Charles-Émile Reynaud Emile Reynaud

French inventor, artist and showman

Émile Reynaud's father was an horologer and medal engraver, and the Reynaud home was full of mysterious objects to fascinate the young Émile. His mother was a cultivated idealist, with progressive ideas where education was concerned, and an accomplished watercolourist. At fourteen, already knowledgeable in literary and scientific matters, Émile was apprenticed to a precision engineer in Paris, and later studied with the sculptor-photographer Adam Salomon. Soon he was preparing lantern slides, photographic and hand-drawn, for the audio-visual lectures arranged by the Abbe Moigno. After the death of his father in 1865, Émile and his mother stayed at his uncle's chateau at Puy-en-Velay and he continued his studies in his uncle's library. Back with Moigno in Paris he gained extensive experience in all matters relating to projection. In 1876 he decided to make an optical toy to amuse a young child. Improving on the Phenakistiscope and Zoetrope, Reynaud devised the Praxinoscope, patented on 21 December 1877, a cylinder with a band of coloured images set inside. There was a central drum of mirrors, which were equidistant between the axis and the picture strip, so that as the toy revolved the reflection of each picture seen in the mirror-drum appeared stationary, without the necessity for complex stop-start mechanisms. The images blended to give a clear, bright, undistorted moving picture without flicker. With his mother he took an apartment at the Rue Rodier in Paris, using the adjacent apartment as a workshop where the Praxinoscope was commercially produced, receiving an Honourable Mention in the Paris Exposition of 1878.

The following year he added a Patent Supplement for an improvement - the Praxinoscope Théâtre. The mirror-drum and cylinder were set in a wooden box in which there was a glass-covered viewing aperture, reflecting a card printed with a background. The moving subjects - a juggler, clowns, a steeple-chase - were printed on a black band, and thus appeared superimposed on a suitable scene. A further development was the Projection Praxinoscope which used a series of transparent pictures on glass; an oil lamp illuminated the images and the mirror reflections passed through a lens onto a screen. The same lamp projected a static background, and once again the moving pictures were seen in an appropriate setting. All three models were demonstrated to the Société Française de Photographie in 1880. In December 1888 Reynaud patented his Théâtre Optique, a large-scale Praxinoscope intended for public projection. By using spools to feed and take-up the extended picture band, sequences were no longer limited to short cyclic movements. The images were painted on gelatine squares and fastened between leather bands, with holes in metal strips between the pictures engaging in pins on the revolving wheel, so that each picture was aligned with a facet of the mirror drum. This was the first commercial use of the perforations that were to be so important for successful cinematography.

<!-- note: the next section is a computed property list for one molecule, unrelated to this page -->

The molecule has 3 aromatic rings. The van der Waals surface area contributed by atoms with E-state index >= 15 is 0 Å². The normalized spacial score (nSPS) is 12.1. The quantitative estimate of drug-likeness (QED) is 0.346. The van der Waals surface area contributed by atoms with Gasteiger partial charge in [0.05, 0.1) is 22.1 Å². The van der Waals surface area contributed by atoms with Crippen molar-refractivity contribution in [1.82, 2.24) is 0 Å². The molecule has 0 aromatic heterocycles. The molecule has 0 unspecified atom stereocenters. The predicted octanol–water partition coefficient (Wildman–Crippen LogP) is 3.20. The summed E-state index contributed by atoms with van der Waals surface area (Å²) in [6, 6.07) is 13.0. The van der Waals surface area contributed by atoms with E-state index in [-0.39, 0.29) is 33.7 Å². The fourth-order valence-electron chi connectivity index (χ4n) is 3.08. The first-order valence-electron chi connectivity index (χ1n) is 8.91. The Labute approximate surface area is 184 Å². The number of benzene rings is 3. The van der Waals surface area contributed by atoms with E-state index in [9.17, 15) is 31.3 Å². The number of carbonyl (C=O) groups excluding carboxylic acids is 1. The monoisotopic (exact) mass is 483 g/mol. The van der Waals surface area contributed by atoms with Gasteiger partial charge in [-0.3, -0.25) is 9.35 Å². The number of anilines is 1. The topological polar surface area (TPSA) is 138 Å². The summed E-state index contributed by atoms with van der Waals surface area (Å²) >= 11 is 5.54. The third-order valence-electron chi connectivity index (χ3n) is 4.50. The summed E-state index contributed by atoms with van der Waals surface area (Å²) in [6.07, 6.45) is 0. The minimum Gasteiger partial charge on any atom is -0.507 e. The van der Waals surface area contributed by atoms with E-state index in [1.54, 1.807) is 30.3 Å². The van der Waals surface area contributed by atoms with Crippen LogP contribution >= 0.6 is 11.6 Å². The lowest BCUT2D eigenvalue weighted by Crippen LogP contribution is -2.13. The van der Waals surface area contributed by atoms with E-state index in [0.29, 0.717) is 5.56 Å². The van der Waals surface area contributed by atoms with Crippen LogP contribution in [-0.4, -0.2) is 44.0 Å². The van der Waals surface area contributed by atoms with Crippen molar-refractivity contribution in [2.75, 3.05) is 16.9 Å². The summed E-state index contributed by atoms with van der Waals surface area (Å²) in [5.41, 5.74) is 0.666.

In 1892 Reynaud signed an agreement with the Musée Grevin in Paris to present the 'Pantomimes Lumineuses'; the first animated pictures shown publicly on a screen by means of long, transparent bands of images, and on 28 October gave the first show. The apparatus was set up behind a translucent screen and Reynaud apparently gave most of the presentations himself, deftly manipulating the picture bands to-and-fro to extend the sequences, creating a twelve or fifteen minute performance from the 500 frames of Pauvre Pierrot. Two other early subjects were Clown et ses chiens (300 frames) and Un Bon boc (700). Special music was compiled by Gaston Paulin, with magnificent poster artwork by Jules Cheret, and the show was a success. It was closed from 1 March 1894 until 1 January 1895, reopening with new subjects, Un Reve au coin de feu and Autour d'une cabine. Early in 1896 the clowns Footit and Chocolat performed a sketch, Guillaume Tell, for the Photoscenographe cine camera devised or acquired by Reynaud, the resulting images retouched, hand-coloured and mounted as horizontal bands for the Théâtre Optique. This was completed by August, and in November Reynaud filmed actor Galipaux in Le Premiere cigare, on an improved camera. This was ready for projection by early summer 1897. The following year conventional films, shown on a Demenÿ Chronophotographe, were mixed with the 'Pantomimes Lumineuses'. Reynaud experimented unsuccessfully with an oscillating-mirror projector in an attempt to update his presentation technique, but the battle with the competition of the Cinématographe and its imitators, with their constantly-changing programmes, was finally lost, and the last show took place on 28 February 1900. From 1903 to 1907 Reynaud worked on a device for viewing short stereoscopic sequences of movement, the Stereo-cinema, resembling a double praxinoscope arranged vertically, but it was not financially viable. Before his death in January 1918, in a fit of depression, he smashed the surviving Théâtre Optique mechanism and threw all but two of his picture bands into the Seine. Reproductions of the two bands - Pauvre Pierrot and Autour d'une cabine - are today still being shown, as the only surviving examples of his public screen motion picture work.

Stephen Herbert